ROBERT HAGER: A lot happier than what we normally did being underneath DIA. You know, when I hated DIA I said it's not the people it's just the system – the name of DIA, how they controlled the Indian people. When I left the Chief in 1997 I didn't run my term. I told the people that I had enough of it and I think we got things rolling for the people. Now self-government means that you've got to work hard to put it together. It's not an easy, easy government you're going to have. You're going to work hard. And that's how I had left. I left being the Chief.
MEAGAN PERRY: When you signed the self-government agreement for Nacho Nyak Dun, what were your expectations at that point?
ROBERT HAGER: Well I couldn't feel any better than anything in the world that I knew what our people were going to go through. Lots of Elders had talked to me about where this self-government is going to go. They told me that they were our self-government. They were controlling everything because there were people understandable, people working together, but we're going to have lots of trouble with self-government because of there's a lot of drinking, there's lots of drugs, and lots of child welfare and all that stuff. But we have to get the right people, resource people, to put this self-government together for us. So that means we've got to work hard to put the self-government together. I understand it, what they're talking about. But they told me you be really careful of where this is going to go. You were underneath the Indian Affairs. You don't have no control. But now you joined the other Non-Status and you people are going to lose out again if you guys don't work together and control your money and do it rightfully. You got to work both together to make it happen, otherwise your Status people are going to lose out again.
MEAGAN PERRY: How does it feel to look back on all those years you worked for self-government negotiations and implementation? What do you think about when you think about those years?
ROBERT HAGER: Well I think about it a lot. The one thing I didn't do is I didn't set up a good pension plan for myself. I didn't – I was – I don't know why is that. I think I always thought financial people would put those things in place. But I look back at it and I always tell my wife, I say, "Christine, I should have worked for the territorial government on the Highway. I would have a big pension plan. I would have everything what I needed. I would be big and fat and heavy duty." But she says – I love my wife for this – she says, "You work hard, you put things together for the people, and people love you for that. You don't understand it but a lot of people make a good comment about you." And she's right. And you know the one time this Mayo and Indian people, there was really, really a lot of discrimination, lots of teachers, RCMP had lots of hatred for the Native people. You know my Council and I, we all worked hard. And I talked to this one guy from the village of Mayo. Him and I, we had quite a bit of discussion of how we can put joint council together as a non-Native and Native people. And that's how we put joint council with the village of Mayo and that's where it all started from. Mind you, not only me did it. The whole Council, we worked hard towards that. So we made sure our people would sit in the school board and we said we'll make sure our people are involved in all decision-making. So it worked really well.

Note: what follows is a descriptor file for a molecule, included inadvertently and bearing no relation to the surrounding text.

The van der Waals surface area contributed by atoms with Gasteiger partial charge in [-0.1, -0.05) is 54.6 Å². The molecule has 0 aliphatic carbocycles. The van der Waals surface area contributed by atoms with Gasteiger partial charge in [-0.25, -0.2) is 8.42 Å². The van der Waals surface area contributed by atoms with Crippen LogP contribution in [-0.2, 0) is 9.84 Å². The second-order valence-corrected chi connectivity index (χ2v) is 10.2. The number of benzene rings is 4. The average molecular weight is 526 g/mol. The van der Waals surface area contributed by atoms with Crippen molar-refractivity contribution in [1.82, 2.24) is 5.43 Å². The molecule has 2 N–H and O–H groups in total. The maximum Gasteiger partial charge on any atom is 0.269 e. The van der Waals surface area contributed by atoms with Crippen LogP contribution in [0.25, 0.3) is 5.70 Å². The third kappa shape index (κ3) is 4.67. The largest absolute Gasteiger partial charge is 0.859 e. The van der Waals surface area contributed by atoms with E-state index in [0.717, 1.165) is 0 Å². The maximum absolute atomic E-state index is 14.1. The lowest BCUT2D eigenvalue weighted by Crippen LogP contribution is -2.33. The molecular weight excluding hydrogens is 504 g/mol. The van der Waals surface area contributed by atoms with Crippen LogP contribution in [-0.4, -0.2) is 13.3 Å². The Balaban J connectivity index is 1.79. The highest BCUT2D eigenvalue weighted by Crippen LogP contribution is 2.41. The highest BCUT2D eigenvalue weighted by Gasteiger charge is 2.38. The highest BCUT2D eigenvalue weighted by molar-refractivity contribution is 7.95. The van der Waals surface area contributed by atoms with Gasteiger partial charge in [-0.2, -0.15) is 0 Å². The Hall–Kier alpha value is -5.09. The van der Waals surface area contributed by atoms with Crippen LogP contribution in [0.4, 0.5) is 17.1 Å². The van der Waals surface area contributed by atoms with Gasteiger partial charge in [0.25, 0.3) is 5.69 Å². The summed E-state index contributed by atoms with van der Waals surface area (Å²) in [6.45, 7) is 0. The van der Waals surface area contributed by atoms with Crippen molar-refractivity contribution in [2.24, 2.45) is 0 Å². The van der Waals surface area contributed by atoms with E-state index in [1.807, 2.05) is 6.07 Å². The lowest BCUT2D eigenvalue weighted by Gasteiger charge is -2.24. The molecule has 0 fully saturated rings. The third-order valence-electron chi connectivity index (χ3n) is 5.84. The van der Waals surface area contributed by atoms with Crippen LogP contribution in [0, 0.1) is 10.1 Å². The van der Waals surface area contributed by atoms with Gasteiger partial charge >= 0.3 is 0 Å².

MEAGAN PERRY: What's your proudest moment in self-government? Through all the negotiations and the implementation, do you have something that you are really proud of?
ROBERT HAGER: Well what I was thinking when I held up the agreement: "Say goodbye Indian Affairs, hello self-government." That was my happy moment.
MEAGAN PERRY: I'll bet. Well thank you for talking to me today.
MEAGAN PERRY (VOICE OVER): That was Robert Hager, former Chief of the First Nation of Nacho Nyak Dun. He spoke to me in February of 2011 about Yukon land claims and self-government. The opinions expressed in this interview are intended to deepen public understanding of the history of land claims and self-government implementation in the Yukon, and represent the opinions and ideas of the interviewee alone. This series of podcasts was produced by the Implementation Working Group, a cooperation between Council of Yukon First Nations, Government of Yukon, Government of Canada, and Self-Governing Yukon First Nations.